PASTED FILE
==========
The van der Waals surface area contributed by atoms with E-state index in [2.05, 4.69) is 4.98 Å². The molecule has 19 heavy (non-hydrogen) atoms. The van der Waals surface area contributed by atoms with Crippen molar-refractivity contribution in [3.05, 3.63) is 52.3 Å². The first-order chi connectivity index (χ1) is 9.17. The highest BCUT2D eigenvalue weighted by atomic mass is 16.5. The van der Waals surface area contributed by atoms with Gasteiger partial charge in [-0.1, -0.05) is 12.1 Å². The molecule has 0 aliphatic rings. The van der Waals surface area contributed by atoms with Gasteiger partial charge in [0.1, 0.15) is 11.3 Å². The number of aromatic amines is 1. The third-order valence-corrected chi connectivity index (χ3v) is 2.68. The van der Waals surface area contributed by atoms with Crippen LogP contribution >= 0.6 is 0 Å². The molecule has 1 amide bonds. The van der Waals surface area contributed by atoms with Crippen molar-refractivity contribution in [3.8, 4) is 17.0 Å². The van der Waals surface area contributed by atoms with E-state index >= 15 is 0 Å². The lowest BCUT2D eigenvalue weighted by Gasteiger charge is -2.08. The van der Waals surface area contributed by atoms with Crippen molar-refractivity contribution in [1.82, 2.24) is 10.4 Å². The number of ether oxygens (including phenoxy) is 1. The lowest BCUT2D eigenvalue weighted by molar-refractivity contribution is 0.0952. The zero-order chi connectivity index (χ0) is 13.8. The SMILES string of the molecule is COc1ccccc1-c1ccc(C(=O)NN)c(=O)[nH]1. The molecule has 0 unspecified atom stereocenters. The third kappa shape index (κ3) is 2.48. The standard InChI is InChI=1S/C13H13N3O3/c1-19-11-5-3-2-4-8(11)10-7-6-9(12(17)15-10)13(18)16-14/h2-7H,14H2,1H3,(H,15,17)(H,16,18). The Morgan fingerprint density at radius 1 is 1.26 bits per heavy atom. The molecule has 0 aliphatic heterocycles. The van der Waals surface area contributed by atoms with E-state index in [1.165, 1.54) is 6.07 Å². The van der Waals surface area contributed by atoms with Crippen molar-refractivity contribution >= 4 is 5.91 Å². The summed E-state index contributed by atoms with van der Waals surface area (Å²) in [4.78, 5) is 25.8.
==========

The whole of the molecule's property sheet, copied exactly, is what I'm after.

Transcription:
The van der Waals surface area contributed by atoms with E-state index in [2.05, 4.69) is 4.98 Å². The molecule has 19 heavy (non-hydrogen) atoms. The van der Waals surface area contributed by atoms with Crippen molar-refractivity contribution in [3.05, 3.63) is 52.3 Å². The first-order chi connectivity index (χ1) is 9.17. The highest BCUT2D eigenvalue weighted by atomic mass is 16.5. The van der Waals surface area contributed by atoms with Gasteiger partial charge in [-0.1, -0.05) is 12.1 Å². The molecule has 0 aliphatic rings. The van der Waals surface area contributed by atoms with Gasteiger partial charge in [0.1, 0.15) is 11.3 Å². The number of aromatic amines is 1. The third-order valence-corrected chi connectivity index (χ3v) is 2.68. The van der Waals surface area contributed by atoms with Crippen LogP contribution >= 0.6 is 0 Å². The molecule has 1 amide bonds. The van der Waals surface area contributed by atoms with Crippen molar-refractivity contribution in [3.8, 4) is 17.0 Å². The van der Waals surface area contributed by atoms with E-state index >= 15 is 0 Å². The lowest BCUT2D eigenvalue weighted by Gasteiger charge is -2.08. The van der Waals surface area contributed by atoms with Crippen molar-refractivity contribution in [1.82, 2.24) is 10.4 Å². The number of ether oxygens (including phenoxy) is 1. The lowest BCUT2D eigenvalue weighted by molar-refractivity contribution is 0.0952. The zero-order chi connectivity index (χ0) is 13.8. The SMILES string of the molecule is COc1ccccc1-c1ccc(C(=O)NN)c(=O)[nH]1. The molecule has 0 unspecified atom stereocenters. The third kappa shape index (κ3) is 2.48. The standard InChI is InChI=1S/C13H13N3O3/c1-19-11-5-3-2-4-8(11)10-7-6-9(12(17)15-10)13(18)16-14/h2-7H,14H2,1H3,(H,15,17)(H,16,18). The Morgan fingerprint density at radius 1 is 1.26 bits per heavy atom. The molecule has 0 aliphatic heterocycles. The van der Waals surface area contributed by atoms with E-state index in [1.165, 1.54) is 6.07 Å². The van der Waals surface area contributed by atoms with Crippen molar-refractivity contribution >= 4 is 5.91 Å². The summed E-state index contributed by atoms with van der Waals surface area (Å²) in [4.78, 5) is 25.8.